- How to write a one-page report. I remember struggling to meet the minimum page requirements of reports in college. Double spacing and 14 point Selectric typewriter balls saved me. Then I went out into the real world, and encountered bosses who wanted a one-page report. What the heck??? The best reports in the real world are one page or less. (The same thing is true of resumes, but that’s another, more controversial topic for unemployed people who want to list all the .Net classes that they took.)
- How to write a five-sentence email. Young people have an advantage over older people in this area because older people (like me) were taught to write letters that were printed on paper, signed, stuck in an envelope, and mailed. Writing a short email was a new experience for them. Young people, by contrast are used to IMing and chatting. If anything, they’re too skilled on brevity, but it’s easier to teach someone how to write a long message than a short one. Whether UR young or old, the point is that the optimal length of an email message is five sentences. All you should do is explain who you are, what you want, why you should get it, and when you need it by.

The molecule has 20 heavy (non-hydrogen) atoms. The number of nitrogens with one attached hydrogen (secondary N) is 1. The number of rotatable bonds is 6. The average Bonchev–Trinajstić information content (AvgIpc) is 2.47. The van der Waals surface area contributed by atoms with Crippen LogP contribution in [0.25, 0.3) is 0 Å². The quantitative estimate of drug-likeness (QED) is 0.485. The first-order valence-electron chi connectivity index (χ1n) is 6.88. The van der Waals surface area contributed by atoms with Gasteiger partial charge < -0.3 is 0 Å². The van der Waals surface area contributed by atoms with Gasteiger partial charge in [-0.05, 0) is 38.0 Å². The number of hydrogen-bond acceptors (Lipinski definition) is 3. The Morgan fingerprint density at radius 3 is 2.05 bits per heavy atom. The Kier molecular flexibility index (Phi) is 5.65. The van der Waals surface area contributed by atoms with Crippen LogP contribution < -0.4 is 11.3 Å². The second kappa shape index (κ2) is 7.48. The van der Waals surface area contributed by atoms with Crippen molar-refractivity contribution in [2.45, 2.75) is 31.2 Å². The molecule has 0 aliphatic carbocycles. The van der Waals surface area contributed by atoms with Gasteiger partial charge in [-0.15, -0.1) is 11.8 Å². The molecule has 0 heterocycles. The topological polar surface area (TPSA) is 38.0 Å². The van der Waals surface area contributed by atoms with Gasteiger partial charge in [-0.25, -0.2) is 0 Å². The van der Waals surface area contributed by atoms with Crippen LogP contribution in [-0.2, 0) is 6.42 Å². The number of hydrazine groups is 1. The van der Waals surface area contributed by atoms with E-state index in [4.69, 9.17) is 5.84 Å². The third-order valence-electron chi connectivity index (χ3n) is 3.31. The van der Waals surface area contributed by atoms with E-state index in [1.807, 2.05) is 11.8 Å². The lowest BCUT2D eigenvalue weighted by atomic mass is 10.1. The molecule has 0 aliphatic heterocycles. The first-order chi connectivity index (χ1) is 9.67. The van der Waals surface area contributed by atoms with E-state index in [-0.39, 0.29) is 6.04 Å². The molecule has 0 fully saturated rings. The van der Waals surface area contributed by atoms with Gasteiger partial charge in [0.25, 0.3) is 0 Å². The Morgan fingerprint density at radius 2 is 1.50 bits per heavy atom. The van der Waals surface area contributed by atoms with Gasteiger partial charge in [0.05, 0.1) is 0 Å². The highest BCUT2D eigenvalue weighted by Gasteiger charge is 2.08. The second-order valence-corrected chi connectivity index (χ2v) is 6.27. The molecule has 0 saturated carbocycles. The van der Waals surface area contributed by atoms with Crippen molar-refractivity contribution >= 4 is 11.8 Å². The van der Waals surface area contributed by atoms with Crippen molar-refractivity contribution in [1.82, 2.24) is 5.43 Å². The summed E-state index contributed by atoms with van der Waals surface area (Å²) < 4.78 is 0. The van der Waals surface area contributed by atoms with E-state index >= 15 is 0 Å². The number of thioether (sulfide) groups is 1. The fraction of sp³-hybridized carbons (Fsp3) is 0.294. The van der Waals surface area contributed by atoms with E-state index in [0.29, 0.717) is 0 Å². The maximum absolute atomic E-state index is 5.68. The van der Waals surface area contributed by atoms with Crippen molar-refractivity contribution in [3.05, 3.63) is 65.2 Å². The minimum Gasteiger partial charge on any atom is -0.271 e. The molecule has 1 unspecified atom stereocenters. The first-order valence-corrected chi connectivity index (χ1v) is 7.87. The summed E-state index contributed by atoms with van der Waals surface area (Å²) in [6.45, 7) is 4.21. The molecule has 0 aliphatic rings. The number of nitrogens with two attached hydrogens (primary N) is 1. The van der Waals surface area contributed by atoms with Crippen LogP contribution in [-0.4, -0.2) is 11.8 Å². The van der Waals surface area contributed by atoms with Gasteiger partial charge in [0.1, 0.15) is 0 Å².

- How to get along with co-workers. Success in school is mostly determined by individual accomplishments: grades, test scores, projects, whatever. Few activities are group efforts. Then you go out in the real world the higher you rise in an organization, the less important your individual accomplishments are. What becomes more and more important is the ability to work with/through/besides and sometimes around others. The most important lesson to learn: Share the credit with others because a rising tide floats all boats.